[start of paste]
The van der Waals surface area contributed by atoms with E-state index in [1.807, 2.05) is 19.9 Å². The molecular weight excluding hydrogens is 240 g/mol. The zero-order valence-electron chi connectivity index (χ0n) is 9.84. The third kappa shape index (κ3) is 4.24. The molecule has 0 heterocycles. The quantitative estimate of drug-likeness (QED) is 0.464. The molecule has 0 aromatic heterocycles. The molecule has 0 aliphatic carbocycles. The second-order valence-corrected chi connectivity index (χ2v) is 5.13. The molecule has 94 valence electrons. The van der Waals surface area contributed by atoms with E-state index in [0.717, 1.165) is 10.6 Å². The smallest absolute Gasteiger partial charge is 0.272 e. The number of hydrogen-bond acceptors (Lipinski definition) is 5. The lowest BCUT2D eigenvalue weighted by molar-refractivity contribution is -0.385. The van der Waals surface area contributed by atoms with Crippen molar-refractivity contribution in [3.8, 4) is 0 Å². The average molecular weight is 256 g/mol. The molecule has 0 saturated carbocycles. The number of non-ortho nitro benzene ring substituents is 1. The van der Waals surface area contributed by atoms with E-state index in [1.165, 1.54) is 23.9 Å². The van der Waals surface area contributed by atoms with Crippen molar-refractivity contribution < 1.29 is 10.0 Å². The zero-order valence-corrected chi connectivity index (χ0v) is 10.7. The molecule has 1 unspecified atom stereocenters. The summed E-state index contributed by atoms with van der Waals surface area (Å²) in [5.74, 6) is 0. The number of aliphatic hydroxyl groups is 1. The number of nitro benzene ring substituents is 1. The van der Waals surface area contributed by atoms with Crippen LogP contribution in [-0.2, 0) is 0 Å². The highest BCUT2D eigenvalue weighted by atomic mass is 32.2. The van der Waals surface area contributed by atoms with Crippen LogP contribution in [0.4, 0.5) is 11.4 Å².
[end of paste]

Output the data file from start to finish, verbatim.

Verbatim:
The van der Waals surface area contributed by atoms with E-state index in [1.807, 2.05) is 19.9 Å². The molecular weight excluding hydrogens is 240 g/mol. The zero-order valence-electron chi connectivity index (χ0n) is 9.84. The third kappa shape index (κ3) is 4.24. The molecule has 0 heterocycles. The quantitative estimate of drug-likeness (QED) is 0.464. The molecule has 0 aromatic heterocycles. The molecule has 0 aliphatic carbocycles. The second-order valence-corrected chi connectivity index (χ2v) is 5.13. The molecule has 94 valence electrons. The van der Waals surface area contributed by atoms with E-state index in [0.717, 1.165) is 10.6 Å². The smallest absolute Gasteiger partial charge is 0.272 e. The number of hydrogen-bond acceptors (Lipinski definition) is 5. The lowest BCUT2D eigenvalue weighted by molar-refractivity contribution is -0.385. The van der Waals surface area contributed by atoms with Crippen molar-refractivity contribution in [3.8, 4) is 0 Å². The average molecular weight is 256 g/mol. The molecule has 0 saturated carbocycles. The number of non-ortho nitro benzene ring substituents is 1. The van der Waals surface area contributed by atoms with E-state index in [1.165, 1.54) is 23.9 Å². The van der Waals surface area contributed by atoms with Crippen molar-refractivity contribution < 1.29 is 10.0 Å². The zero-order valence-corrected chi connectivity index (χ0v) is 10.7. The molecule has 1 unspecified atom stereocenters. The summed E-state index contributed by atoms with van der Waals surface area (Å²) in [5.74, 6) is 0. The number of aliphatic hydroxyl groups is 1. The number of nitro benzene ring substituents is 1. The van der Waals surface area contributed by atoms with Crippen LogP contribution in [-0.2, 0) is 0 Å². The highest BCUT2D eigenvalue weighted by atomic mass is 32.2. The van der Waals surface area contributed by atoms with Crippen LogP contribution in [0.4, 0.5) is 11.4 Å².